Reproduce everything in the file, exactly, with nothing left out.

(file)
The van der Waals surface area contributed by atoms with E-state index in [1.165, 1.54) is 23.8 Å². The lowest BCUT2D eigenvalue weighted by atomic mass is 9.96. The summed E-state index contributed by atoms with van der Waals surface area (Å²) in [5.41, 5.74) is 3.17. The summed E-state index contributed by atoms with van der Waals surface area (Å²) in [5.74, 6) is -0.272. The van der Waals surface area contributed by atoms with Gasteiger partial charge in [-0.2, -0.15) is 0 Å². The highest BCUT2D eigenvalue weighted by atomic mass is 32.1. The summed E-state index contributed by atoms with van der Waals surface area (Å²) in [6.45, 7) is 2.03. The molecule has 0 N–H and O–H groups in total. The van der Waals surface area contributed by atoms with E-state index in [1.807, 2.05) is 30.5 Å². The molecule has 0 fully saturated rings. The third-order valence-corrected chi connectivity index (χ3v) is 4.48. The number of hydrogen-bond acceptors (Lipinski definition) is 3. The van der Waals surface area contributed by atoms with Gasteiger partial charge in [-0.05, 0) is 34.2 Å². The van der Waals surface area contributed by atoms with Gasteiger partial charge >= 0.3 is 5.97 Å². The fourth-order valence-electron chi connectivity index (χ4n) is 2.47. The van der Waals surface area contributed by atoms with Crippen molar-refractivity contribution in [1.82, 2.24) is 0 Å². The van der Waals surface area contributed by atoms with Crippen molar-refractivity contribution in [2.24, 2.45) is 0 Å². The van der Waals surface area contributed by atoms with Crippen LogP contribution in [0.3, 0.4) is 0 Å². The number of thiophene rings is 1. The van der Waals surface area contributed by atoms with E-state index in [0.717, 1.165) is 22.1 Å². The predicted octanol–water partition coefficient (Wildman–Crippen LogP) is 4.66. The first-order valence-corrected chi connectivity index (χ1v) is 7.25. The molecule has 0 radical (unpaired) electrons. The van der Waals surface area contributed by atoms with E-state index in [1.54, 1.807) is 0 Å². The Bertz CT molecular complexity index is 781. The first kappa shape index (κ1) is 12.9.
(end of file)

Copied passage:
The van der Waals surface area contributed by atoms with E-state index in [1.165, 1.54) is 23.8 Å². The lowest BCUT2D eigenvalue weighted by atomic mass is 9.96. The summed E-state index contributed by atoms with van der Waals surface area (Å²) in [5.41, 5.74) is 3.17. The summed E-state index contributed by atoms with van der Waals surface area (Å²) in [5.74, 6) is -0.272. The van der Waals surface area contributed by atoms with Gasteiger partial charge in [-0.2, -0.15) is 0 Å². The highest BCUT2D eigenvalue weighted by atomic mass is 32.1. The summed E-state index contributed by atoms with van der Waals surface area (Å²) in [6.45, 7) is 2.03. The molecule has 0 N–H and O–H groups in total. The van der Waals surface area contributed by atoms with E-state index in [1.807, 2.05) is 30.5 Å². The molecule has 0 fully saturated rings. The third-order valence-corrected chi connectivity index (χ3v) is 4.48. The number of hydrogen-bond acceptors (Lipinski definition) is 3. The van der Waals surface area contributed by atoms with Gasteiger partial charge in [-0.05, 0) is 34.2 Å². The van der Waals surface area contributed by atoms with Gasteiger partial charge >= 0.3 is 5.97 Å². The fourth-order valence-electron chi connectivity index (χ4n) is 2.47. The van der Waals surface area contributed by atoms with Crippen molar-refractivity contribution in [1.82, 2.24) is 0 Å². The van der Waals surface area contributed by atoms with Crippen molar-refractivity contribution in [2.24, 2.45) is 0 Å². The van der Waals surface area contributed by atoms with Crippen LogP contribution in [0.3, 0.4) is 0 Å². The number of thiophene rings is 1. The van der Waals surface area contributed by atoms with E-state index in [0.717, 1.165) is 22.1 Å². The predicted octanol–water partition coefficient (Wildman–Crippen LogP) is 4.66. The first-order valence-corrected chi connectivity index (χ1v) is 7.25. The molecule has 0 radical (unpaired) electrons. The van der Waals surface area contributed by atoms with E-state index in [1.54, 1.807) is 0 Å². The Bertz CT molecular complexity index is 781. The first kappa shape index (κ1) is 12.9.